Interior Window Frames

The inside of windows can get a bit grubby over the years due condensation washing dust down the glass which collects in the gap between the glass and the lower glazing bar. This can often get infected with mould growth, as it is an ideal environment - wet in the morning and dry and warm during the day. This must be cleaned up and treated with a Multi-Surface Fungicidal Wash before painting.

Essential tools and preparation advice

The window frame must be clean, sound and dry. Scrape back any loose, flaking paint to a firm edge. It is important to clean out all cracked and defective putty between the glass and the frame. It tends to become brittle with age and can fall out. Scrape out all the loose material using a suitable tool. Either a triangle shaped Shave Hook or a small Chisel Knife (like a small wallpaper stripping knife) will be ideal. If you invest in a few basic, good quality tools and look after them, they will last you a lifetime.

You will need to fill any gaps around the glass before you can paint the window, using a suitable Multi-purpose Putty. Use a proper Putty Knife for this purpose. Get a small amount of the putty in your hands and roll it into a small ball to get it nice and pliable. Press the putty into the gap using the putty knife and smooth off and remove the excess. Leave the putty to harden thoroughly before painting.

Once all the preparation is done and the existing paint has been sanded down and dusted off (always wear a suitable face mask when dry sanding), any areas of bare wood must be primed.

Painting advice

When applying the paint to normal opening Windows, it's best to paint in the morning to maximize the drying time. Depending on drying conditions this will enable you to close the windows at night. If you can, remove the stay and catch before you paint the window (leave in a screw to use as a makeshift handle whilst painting).

Window frames should be painted in a certain order to achieve the best results. Also, this will make painting the window easier.

  1. Glazing bars

  2. Top and bottom horizontal rails

  3. Inside vertical rails

  4. Outside edges

  5. Outside frame

"Cutting in" around the glass in windows is a lot easier than most people think and it is a lot better than using masking tape or paint shields. You can buy special, small paint brushes that have bristles with an angled edge. These are ideal for any cutting in job. Don't over-load the brush with paint, hold it like a pen and start from one corner to paint a straight line. Start just below where you want the edge to be and slowly work the paint up to the required line. Never have too much paint on the brush at a time, as this is when it goes everywhere. If the edge is not quite straight then you can simply go over this area again to even it out. If you find that the paint has gone too far up the glass, then simply get a wallpaper stripping knife and pull a piece of clean, lint free cloth tightly over the end and use this to carefully wipe off the excess paint. If you take a bit too much out then just cut in that area again. The important thing is to work slowly and carefully. The more you practice the better and quicker you will become. This technique applies to any cutting in.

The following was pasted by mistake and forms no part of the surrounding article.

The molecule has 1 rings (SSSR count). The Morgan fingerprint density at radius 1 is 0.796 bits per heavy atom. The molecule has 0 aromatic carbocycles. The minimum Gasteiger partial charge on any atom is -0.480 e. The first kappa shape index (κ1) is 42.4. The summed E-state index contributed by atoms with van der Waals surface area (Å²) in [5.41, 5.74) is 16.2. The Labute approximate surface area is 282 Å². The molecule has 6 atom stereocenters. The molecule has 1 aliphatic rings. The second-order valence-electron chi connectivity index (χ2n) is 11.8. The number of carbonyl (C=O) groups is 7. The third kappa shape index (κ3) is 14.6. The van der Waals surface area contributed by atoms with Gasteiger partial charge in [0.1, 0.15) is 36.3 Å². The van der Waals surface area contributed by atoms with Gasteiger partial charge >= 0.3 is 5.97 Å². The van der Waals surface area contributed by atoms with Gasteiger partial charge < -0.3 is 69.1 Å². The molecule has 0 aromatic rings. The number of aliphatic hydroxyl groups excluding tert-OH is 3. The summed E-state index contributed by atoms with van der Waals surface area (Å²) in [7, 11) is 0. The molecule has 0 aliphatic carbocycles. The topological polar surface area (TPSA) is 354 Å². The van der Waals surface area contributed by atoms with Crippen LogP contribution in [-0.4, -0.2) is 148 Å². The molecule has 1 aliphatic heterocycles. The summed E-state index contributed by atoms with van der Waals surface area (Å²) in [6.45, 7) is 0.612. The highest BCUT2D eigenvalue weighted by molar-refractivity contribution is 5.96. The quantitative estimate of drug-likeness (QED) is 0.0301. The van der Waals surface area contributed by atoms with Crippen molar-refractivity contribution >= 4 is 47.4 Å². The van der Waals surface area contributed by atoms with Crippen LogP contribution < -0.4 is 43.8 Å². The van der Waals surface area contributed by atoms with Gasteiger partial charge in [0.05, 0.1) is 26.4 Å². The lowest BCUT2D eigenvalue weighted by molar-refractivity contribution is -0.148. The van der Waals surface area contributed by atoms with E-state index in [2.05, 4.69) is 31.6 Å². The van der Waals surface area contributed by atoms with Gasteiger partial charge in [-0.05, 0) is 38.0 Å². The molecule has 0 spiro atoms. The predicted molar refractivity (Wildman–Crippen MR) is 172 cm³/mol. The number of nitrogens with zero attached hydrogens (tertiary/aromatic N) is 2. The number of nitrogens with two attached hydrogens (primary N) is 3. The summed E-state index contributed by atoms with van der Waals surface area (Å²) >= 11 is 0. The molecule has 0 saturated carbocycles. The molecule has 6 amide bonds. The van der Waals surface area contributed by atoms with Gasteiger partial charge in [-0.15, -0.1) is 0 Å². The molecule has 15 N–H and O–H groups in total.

The alternative is to spend ages sticking masking tape all over your windows and hope that you have got it straight. When you remove the tape there is the risk of pulling more paint off than you intended!!

Sash windows can be a little more awkward to paint than normal opening windows, but following the sequence described below will enable you to get a good result: Slide the outer sash down a little and raise the inner sash slightly, leaving a gap top and bottom.

Paint the glazing bars and the surfaces of the inner sash including the top surface of the meeting rail and the underside of the bottom rail. Then paint what you can see of the outer sash, including the face (but not the underside) of the meeting rail.

Now slide the outer sash up, but not quite closed, and lower the inner sash by gripping it from the outside so that you don't touch the wet paint. You can now complete the painting of the outer sash, omitting the top surface of the top rail. Ideally you should leave the sashes in this position until dry.

Pull the sash cords out when you are painting behind them (painting the cords will effect how well they work and how long they last); paint the pulley housing but not the pulley itself, otherwise it will jam and the sashes will not run easily. This all sounds a bit complicated but if you look at the window first and practice moving the outer and inner sashes as described it will all make sense.

If the window has been painted badly in the past and does not open it will require a lot of work to sort it out. This is when it is worth paying a specialist sash window company to refurbish them properly. If you have a period house it is worth the cost and effort, as the original windows will always add value to the house.

Painting old metal window frames is much the same as for wood except that you prime any bare areas with Dulux Primer. When filling the gap between the glass and metal frame, make sure that you use a Multi-purpose Putty suitable for both wood and metal. Please note that this advice does not apply to Anodized Aluminium (the metal replacement double glazed windows), as these cannot be painted.